Part of the problem is that 5-element veins are not well studied; only in the last four or five years have promising theories centering on methane begun to provide some answers. The theory goes that 5-element systems form when ‘common’ metal-bearing vein systems are suddenly cut by newly formed fractures, perhaps created by earthquakes, which contained methane-rich fluids. The violent mixing of two fluids with very different temperature, pressure, and chemistry would cause very rapid deposition of minerals and native metals. The addition of methane would trigger redox reactions causing deposition of redox-sensitive elements such as Ag, Bi, As, and U. Metals that readily bond with As, like Ni and Co, would be deposited preferentially over metals which don’t, such as Cu and Zn. Eventually, the input of methane would cease, and the vein system would return to more normal conditions and the deposition of more common sulfide and arsenide minerals. This would potentially explain the unusual mineralogy and mineral textures, as well as why particularly large, high-grade ore shoots form where veins intersect other vein or fault systems.

Illustration of how 5-element veins may form. From Markl, et al., 2016.

Mining and History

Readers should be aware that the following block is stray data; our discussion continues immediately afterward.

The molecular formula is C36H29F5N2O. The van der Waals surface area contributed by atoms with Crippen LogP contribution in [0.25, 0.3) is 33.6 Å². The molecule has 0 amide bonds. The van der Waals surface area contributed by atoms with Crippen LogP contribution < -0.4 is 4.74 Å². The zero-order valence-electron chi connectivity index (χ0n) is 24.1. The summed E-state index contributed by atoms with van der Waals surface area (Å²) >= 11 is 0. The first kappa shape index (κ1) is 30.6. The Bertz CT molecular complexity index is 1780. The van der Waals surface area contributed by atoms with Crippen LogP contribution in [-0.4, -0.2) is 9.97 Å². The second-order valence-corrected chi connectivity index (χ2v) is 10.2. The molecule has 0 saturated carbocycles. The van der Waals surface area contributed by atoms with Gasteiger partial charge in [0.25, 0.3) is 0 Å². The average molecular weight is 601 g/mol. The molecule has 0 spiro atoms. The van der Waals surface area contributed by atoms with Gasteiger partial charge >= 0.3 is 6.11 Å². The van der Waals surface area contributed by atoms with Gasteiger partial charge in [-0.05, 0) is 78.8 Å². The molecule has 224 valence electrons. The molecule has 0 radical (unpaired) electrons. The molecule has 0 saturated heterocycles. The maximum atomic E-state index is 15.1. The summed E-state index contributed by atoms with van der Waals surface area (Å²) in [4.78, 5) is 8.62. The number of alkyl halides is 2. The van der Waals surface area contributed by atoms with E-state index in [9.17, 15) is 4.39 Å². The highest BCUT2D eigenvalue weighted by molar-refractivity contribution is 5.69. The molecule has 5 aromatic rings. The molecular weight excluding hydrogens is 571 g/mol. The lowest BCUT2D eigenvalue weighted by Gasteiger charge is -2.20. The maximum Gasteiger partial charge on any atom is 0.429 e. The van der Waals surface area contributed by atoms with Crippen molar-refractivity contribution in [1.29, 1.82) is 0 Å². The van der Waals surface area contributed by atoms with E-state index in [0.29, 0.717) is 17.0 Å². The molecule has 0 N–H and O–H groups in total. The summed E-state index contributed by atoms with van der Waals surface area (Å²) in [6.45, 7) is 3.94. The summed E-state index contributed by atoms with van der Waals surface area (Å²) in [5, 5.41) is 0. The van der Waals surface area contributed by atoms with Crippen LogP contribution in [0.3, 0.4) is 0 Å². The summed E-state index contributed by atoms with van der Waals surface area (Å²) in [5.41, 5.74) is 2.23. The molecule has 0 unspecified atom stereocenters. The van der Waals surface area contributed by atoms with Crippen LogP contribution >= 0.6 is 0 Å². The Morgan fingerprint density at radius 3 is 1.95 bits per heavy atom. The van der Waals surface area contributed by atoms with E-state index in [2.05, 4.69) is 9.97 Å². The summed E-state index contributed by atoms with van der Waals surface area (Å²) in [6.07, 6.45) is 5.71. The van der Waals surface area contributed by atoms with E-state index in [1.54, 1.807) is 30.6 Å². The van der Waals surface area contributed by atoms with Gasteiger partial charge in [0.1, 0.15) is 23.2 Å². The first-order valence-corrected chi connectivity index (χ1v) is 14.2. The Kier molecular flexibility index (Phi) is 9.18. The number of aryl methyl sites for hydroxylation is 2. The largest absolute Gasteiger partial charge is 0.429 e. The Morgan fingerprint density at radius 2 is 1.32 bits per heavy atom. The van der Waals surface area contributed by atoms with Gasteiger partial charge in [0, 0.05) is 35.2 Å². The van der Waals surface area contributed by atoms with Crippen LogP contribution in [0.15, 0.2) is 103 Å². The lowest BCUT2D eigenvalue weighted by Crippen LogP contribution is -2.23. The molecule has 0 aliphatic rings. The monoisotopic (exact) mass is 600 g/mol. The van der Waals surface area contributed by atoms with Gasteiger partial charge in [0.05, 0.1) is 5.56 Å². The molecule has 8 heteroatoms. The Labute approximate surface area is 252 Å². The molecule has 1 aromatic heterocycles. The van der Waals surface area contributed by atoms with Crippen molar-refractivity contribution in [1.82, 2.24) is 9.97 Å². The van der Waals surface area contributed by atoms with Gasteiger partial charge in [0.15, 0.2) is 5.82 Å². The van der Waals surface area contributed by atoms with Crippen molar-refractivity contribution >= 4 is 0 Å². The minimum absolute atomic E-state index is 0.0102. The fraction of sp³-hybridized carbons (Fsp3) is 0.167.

Five-element veins have been mined since at least medieval times, when their high grades of easily recognized and refined native Ag made them a relatively accessible source of the precious metal. Silver has typically been the main economic element, with byproduct Co, Ni, Bi and other elements depending on the nature of the specific deposit. Deposits in the Port Radium area of northern Canada are an exception, as their unusually high U content made them an important source of U before the discovery of much larger and more varied U deposits in the 1960’s and onwards. Radium, a highly radioactive element produced by the radioactive decay of U, produced from these deposits was widely marketed as a health tonic during the early 20th century before the harmful effects of radiation were well understood. Ironically, the high cost of these tonics meant that only the very rich could afford to drink enough to cause serious harm.